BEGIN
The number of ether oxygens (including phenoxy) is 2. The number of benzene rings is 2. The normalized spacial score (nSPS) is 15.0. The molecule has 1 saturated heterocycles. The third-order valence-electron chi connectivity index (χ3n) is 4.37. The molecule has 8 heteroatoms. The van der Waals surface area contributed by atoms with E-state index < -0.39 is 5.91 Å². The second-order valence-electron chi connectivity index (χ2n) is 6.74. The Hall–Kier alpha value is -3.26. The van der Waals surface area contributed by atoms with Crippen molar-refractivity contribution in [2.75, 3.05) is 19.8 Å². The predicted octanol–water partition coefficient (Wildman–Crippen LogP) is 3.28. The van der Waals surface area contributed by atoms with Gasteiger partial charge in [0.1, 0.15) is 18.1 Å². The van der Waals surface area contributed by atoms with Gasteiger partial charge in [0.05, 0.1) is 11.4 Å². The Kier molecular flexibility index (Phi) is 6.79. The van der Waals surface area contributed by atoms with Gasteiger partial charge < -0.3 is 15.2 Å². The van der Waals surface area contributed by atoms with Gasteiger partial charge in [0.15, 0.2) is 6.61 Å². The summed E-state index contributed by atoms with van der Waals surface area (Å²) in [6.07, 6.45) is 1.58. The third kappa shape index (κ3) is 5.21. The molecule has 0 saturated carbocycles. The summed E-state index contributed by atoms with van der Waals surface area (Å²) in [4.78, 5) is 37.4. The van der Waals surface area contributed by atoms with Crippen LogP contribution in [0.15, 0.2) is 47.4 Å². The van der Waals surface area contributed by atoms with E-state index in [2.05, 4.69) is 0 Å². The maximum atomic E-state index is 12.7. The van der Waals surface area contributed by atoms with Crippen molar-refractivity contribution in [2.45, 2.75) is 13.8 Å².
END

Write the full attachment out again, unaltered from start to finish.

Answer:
The number of ether oxygens (including phenoxy) is 2. The number of benzene rings is 2. The normalized spacial score (nSPS) is 15.0. The molecule has 1 saturated heterocycles. The third-order valence-electron chi connectivity index (χ3n) is 4.37. The molecule has 8 heteroatoms. The van der Waals surface area contributed by atoms with E-state index < -0.39 is 5.91 Å². The second-order valence-electron chi connectivity index (χ2n) is 6.74. The Hall–Kier alpha value is -3.26. The van der Waals surface area contributed by atoms with Crippen molar-refractivity contribution in [2.75, 3.05) is 19.8 Å². The predicted octanol–water partition coefficient (Wildman–Crippen LogP) is 3.28. The van der Waals surface area contributed by atoms with Gasteiger partial charge in [0.1, 0.15) is 18.1 Å². The van der Waals surface area contributed by atoms with Gasteiger partial charge in [0.05, 0.1) is 11.4 Å². The Kier molecular flexibility index (Phi) is 6.79. The van der Waals surface area contributed by atoms with Gasteiger partial charge < -0.3 is 15.2 Å². The van der Waals surface area contributed by atoms with Gasteiger partial charge in [0.15, 0.2) is 6.61 Å². The summed E-state index contributed by atoms with van der Waals surface area (Å²) in [6.07, 6.45) is 1.58. The third kappa shape index (κ3) is 5.21. The molecule has 0 saturated carbocycles. The summed E-state index contributed by atoms with van der Waals surface area (Å²) in [4.78, 5) is 37.4. The van der Waals surface area contributed by atoms with Crippen LogP contribution in [0.15, 0.2) is 47.4 Å². The van der Waals surface area contributed by atoms with E-state index in [2.05, 4.69) is 0 Å². The maximum atomic E-state index is 12.7. The van der Waals surface area contributed by atoms with Crippen molar-refractivity contribution in [2.45, 2.75) is 13.8 Å².